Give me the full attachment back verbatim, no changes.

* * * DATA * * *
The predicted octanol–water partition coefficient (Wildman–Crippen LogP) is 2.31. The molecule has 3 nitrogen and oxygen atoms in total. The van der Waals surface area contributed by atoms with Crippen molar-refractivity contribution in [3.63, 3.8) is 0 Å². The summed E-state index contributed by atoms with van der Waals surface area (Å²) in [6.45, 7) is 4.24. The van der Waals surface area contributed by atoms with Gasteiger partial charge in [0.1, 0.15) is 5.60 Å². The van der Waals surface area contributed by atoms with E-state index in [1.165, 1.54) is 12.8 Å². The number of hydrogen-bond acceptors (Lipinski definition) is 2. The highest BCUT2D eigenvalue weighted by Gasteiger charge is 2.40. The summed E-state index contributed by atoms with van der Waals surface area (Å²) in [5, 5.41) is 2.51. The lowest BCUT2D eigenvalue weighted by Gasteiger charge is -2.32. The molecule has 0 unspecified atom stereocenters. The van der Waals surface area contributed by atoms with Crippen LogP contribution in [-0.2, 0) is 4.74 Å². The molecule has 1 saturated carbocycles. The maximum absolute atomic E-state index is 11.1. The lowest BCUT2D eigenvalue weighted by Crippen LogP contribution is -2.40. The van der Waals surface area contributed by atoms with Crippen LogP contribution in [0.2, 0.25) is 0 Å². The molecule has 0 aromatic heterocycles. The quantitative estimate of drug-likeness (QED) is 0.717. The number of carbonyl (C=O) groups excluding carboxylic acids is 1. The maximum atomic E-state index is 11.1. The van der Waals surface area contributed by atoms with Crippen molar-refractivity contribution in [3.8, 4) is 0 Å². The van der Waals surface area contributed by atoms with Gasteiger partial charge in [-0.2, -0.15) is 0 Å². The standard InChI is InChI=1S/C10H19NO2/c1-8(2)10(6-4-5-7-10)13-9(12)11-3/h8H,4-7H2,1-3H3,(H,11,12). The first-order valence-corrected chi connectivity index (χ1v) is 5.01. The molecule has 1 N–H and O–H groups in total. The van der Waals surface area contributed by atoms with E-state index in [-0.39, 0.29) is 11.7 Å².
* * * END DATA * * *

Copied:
The predicted octanol–water partition coefficient (Wildman–Crippen LogP) is 2.31. The molecule has 3 nitrogen and oxygen atoms in total. The van der Waals surface area contributed by atoms with Crippen molar-refractivity contribution in [3.63, 3.8) is 0 Å². The summed E-state index contributed by atoms with van der Waals surface area (Å²) in [6.45, 7) is 4.24. The van der Waals surface area contributed by atoms with Gasteiger partial charge in [0.1, 0.15) is 5.60 Å². The van der Waals surface area contributed by atoms with E-state index in [1.165, 1.54) is 12.8 Å². The number of hydrogen-bond acceptors (Lipinski definition) is 2. The highest BCUT2D eigenvalue weighted by Gasteiger charge is 2.40. The summed E-state index contributed by atoms with van der Waals surface area (Å²) in [5, 5.41) is 2.51. The lowest BCUT2D eigenvalue weighted by Gasteiger charge is -2.32. The molecule has 0 unspecified atom stereocenters. The van der Waals surface area contributed by atoms with Crippen LogP contribution in [-0.2, 0) is 4.74 Å². The molecule has 1 saturated carbocycles. The maximum absolute atomic E-state index is 11.1. The lowest BCUT2D eigenvalue weighted by Crippen LogP contribution is -2.40. The van der Waals surface area contributed by atoms with Crippen LogP contribution in [0.2, 0.25) is 0 Å². The molecule has 0 aromatic heterocycles. The quantitative estimate of drug-likeness (QED) is 0.717. The number of carbonyl (C=O) groups excluding carboxylic acids is 1. The maximum atomic E-state index is 11.1. The van der Waals surface area contributed by atoms with Crippen molar-refractivity contribution in [3.8, 4) is 0 Å². The van der Waals surface area contributed by atoms with Gasteiger partial charge in [-0.2, -0.15) is 0 Å². The standard InChI is InChI=1S/C10H19NO2/c1-8(2)10(6-4-5-7-10)13-9(12)11-3/h8H,4-7H2,1-3H3,(H,11,12). The first-order valence-corrected chi connectivity index (χ1v) is 5.01. The molecule has 1 N–H and O–H groups in total. The van der Waals surface area contributed by atoms with E-state index in [-0.39, 0.29) is 11.7 Å².